Carving a path
“I knew there would be some challenges, but it didn’t stop me,” Jennifer Friedman, MD, said about entering the medical field as a woman. As a matter of fact, when she entered medical school at the University of California, San Francisco in 1993, she joined their first class that had more women than men. Since then, the matriculation of women into medical schools has become roughly equal with the number of men.
Although nobody in Friedman’s family had a career in medicine, she was interested in becoming a physician by the time she started her undergraduate education. Volunteering in an emergency room, participating in a pre-medical student group and working toward fulfilling her prerequisites for medical school all helped Friedman confirm her decision to become a physician. Graduating from medical school in 1997, Friedman went on to complete an obstetrics and gynecology residency at the Mayo Clinic in Rochester, Minnesota, in 2002. Since 2006, Friedman has been a practicing OB-GYN in College Station, Texas.
“Women bring as much to medicine as men, not only in health care delivery, but in administration and leadership as well,” Friedman said. Representation of women in medicine is important for equality because men and women take different medical approaches, according to Friedman. “If we don’t discuss those differences and ways to improve equality for women in medicine, that’s a disservice not only to patients, but to the women who practice medicine and institutions as a whole,” she said.
Despite Friedman’s current enthusiasm for discussing equality of women in medicine, she didn’t initially have an easy time finding people who wanted to have those conversations. “It was sometimes hard finding role models to talk about their role as a woman in medicine,” she said. During medical school, Friedman had her first child, and fortunately, a dean of student affairs played a key role in supporting Friedman during her pregnancy. She had her second daughter during her residency, and a faculty member, who was also pregnant, was supportive of Friedman during this time. These two women helped mold Friedman’s passion for advocating for women and supporting students. Since 2018, Friedman has been a part of the Texas A&M University College of Medicine, where she serves as an assistant dean of student affairs for career advising within the Office of Medical Education.
Friedman also serves as the faculty adviser for the College of Medicine Women in Medicine student organization. “It’s one of my passions,” Friedman said. The group includes both male and female medical students, and the group discusses many issues. Friedman said these discussions are important for everyone. Men can learn how to be supportive family members, partners and fathers and how to interact with women leaders and women on their team. The representation of men in the group is an important part of the organization’s mission.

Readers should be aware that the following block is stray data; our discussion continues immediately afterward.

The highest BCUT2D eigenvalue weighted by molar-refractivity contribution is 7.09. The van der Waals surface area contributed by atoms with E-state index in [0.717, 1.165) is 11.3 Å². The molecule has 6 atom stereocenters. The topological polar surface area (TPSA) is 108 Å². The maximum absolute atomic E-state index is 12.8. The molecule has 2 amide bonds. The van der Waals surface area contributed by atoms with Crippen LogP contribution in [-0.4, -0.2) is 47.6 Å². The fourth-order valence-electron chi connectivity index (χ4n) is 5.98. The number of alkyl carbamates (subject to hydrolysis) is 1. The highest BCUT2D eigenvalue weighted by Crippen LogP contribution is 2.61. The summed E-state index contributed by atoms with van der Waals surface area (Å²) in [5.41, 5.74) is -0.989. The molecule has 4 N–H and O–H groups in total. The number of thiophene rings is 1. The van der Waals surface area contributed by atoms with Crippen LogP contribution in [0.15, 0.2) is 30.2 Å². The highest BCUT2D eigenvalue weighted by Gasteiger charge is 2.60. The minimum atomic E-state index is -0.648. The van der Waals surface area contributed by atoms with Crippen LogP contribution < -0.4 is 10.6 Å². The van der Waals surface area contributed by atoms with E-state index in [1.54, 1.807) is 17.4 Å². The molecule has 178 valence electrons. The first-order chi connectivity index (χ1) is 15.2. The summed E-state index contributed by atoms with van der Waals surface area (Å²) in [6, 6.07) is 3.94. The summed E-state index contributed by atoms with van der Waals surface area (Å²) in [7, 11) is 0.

“It is rewarding teaching and advising medical students,” Friedman said. In her position as the faculty adviser for the Women in Medicine student group, Friedman shares her own role as a woman in medicine and educates both men and women about how to be supportive of the different paths women may take in medicine. “I think it is really important, no matter what your role in medicine as a woman is, that you can share that role,” Friedman said.
As for advice for young women pursuing medicine, Friedman said, “Each path belongs to the person leading it.” She describes that no one person has the right path or right answer, and it is helpful to find role models and talk to others to work on creating a path that works. “I encourage young women to seek out advice and stories from women in medicine about how they have overcome obstacles,” Friedman said. Being a mother, forming relationships, and having leadership roles looks different for every woman. “Your path is your own,” Friedman said.
Apart from living out her passion of working with students, Friedman describes her most significant accomplishment to date as her ability to find balance in her life. Friedman’s husband, who is also a physician, has played a tremendous role in this. With the support of her husband, she has managed to raise three daughters, prioritize family time, provide self-care, and still have a robust work life. “I have never not wanted to work,” Friedman said. “Both of us have taken steps forward equally to find balance.” She describes the ability to find that balance as being tremendously important. “I encourage men and women to always have balance in their medical careers,” she added.
Being a mother to three daughters has affected Friedman’s philosophy as an OB-GYN, and being an OB-GYN has affected her ideology about being a mom. “They are quite tied together,” she said. “It impacts how I am as a physician and a physician leader, as well as my doctor-patient relationships.” As a big advocate for women’s health, reproductive rights and equity for women in all arenas of life, Friedman said she knows that she was meant to have three daughters. “It is sometimes entertaining to be an OB-GYN and mother of daughters,” Friedman said. “We have lots of interesting conversations.”
Friedman has carved a remarkable path for her life that allows to her do all the things she loves—being a physician, having a family and working with students. “It has been a pleasure to be involved in the medical school and learn not only from students but younger physicians as well,” Friedman said. “I am truly inspired by the new generation of women in medicine.”
The College of Medicine’s Annual Celebration of the American Medical Association’s Women in Medicine Month will be held virtually on Sept. 28, 2020, from 6–7 p.m. It is co-hosted by the Women in Medicine student organization and the Student Diversity and Inclusion Committee.
Article written by Courtney Adams